British Army Covid stunt rejected by republicans


A deployment of British Army paramedics to hospitals in occupied Ireland has angered many nationalists, particularly among families of those killed and injured by British soldiers.

Following a request by the Stormont authorities, the occupying British Army garrison based in the North of Ireland is to be increased by over a hundred.

An unknown number of “combat medical technicians” are to be sent directly into hospitals around the Six Counties. The move has no parallel in Britain itself, where military staff have supported the vaccination programme, but have not been asked to provide hospital care.

The move by the British Forces to involve themselves in Irish hospitals has echoes of previous propaganda efforts in schools and colleges across the North, particularly in nationalist areas.

The unionist Minister of Health, Robin Swann, has claimed the move is a result of the recent post-Christmas spike in cases of Covid-19. He would not reveal which hospitals the British military would be sent to, but indicated that due to “security concerns” certain hospitals would be omitted from the programme.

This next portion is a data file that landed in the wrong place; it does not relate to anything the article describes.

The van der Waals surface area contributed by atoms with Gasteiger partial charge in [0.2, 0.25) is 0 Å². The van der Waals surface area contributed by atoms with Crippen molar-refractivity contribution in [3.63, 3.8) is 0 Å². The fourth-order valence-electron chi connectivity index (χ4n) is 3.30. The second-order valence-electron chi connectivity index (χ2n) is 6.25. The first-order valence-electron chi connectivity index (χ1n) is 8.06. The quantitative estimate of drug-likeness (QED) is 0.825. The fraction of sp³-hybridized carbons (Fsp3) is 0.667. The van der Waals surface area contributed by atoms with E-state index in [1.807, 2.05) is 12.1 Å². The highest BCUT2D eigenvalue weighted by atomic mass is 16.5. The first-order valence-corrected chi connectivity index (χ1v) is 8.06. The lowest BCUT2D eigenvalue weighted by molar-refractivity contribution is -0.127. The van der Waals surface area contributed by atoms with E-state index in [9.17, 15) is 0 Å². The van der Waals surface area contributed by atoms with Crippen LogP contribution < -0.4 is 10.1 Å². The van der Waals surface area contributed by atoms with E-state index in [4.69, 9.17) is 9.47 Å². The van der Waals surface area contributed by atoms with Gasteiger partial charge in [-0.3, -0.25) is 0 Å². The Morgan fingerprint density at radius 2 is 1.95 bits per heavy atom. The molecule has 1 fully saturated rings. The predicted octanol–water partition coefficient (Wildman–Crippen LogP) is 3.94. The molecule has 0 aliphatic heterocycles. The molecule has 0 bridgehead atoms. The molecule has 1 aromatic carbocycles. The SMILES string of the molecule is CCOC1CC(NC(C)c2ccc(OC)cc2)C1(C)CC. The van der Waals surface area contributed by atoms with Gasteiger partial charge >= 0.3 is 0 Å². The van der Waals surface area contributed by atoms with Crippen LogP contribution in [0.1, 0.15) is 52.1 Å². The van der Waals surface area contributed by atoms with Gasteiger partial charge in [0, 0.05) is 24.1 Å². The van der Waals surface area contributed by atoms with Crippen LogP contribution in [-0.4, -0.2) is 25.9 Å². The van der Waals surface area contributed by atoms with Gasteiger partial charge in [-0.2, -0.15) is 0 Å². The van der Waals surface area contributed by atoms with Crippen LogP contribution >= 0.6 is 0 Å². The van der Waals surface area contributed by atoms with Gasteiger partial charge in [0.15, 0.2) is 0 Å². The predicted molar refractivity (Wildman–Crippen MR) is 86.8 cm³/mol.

The British Army has also refused to say where the additional deployment will come from, and whether soldiers arriving from Britain would be required to self-isolate in accordance with Covid-19 regulations.

Sinn Féin did not oppose the new deployment. A party spokesman said: “We do not rule out any measures...and any effort to make the threat posed by Covid-19 into a green and orange issue is divisive and a distraction.”

However, Assembly member and Sinn Féin health spokesperson Pat Sheehan expressed concern that the British Army staff would “get in the way of the real professionals who are doing the work to save lives.”

The move has distracted from growing political pressure for a 32-county approach to defend the island from several new variants of the virus following the arrival of a deadlier and more virulent mutation from England.

Aontú Derry Cllr Emmet Doyle criticised what he said had been a unilateral decision by the Ulster Unionist Party to bring in the soldiers, which he said was “not appropriate” and would cause “deep division” in many areas.

“The British Army will not been viewed by many of the people I represent as being concerned with medical care. The idea will go down like a tonne of bricks in many Nationalist and Republican areas.”

Saoradh also condemned what it viewed as an act of hypocrisy which it said “laid bare the incessant failures of Stormont”. They said the irony was not lost on Republicans that “the British war machine, which has wreaked havoc on this island” was now being passed off as “Good Samaritan saviours”.

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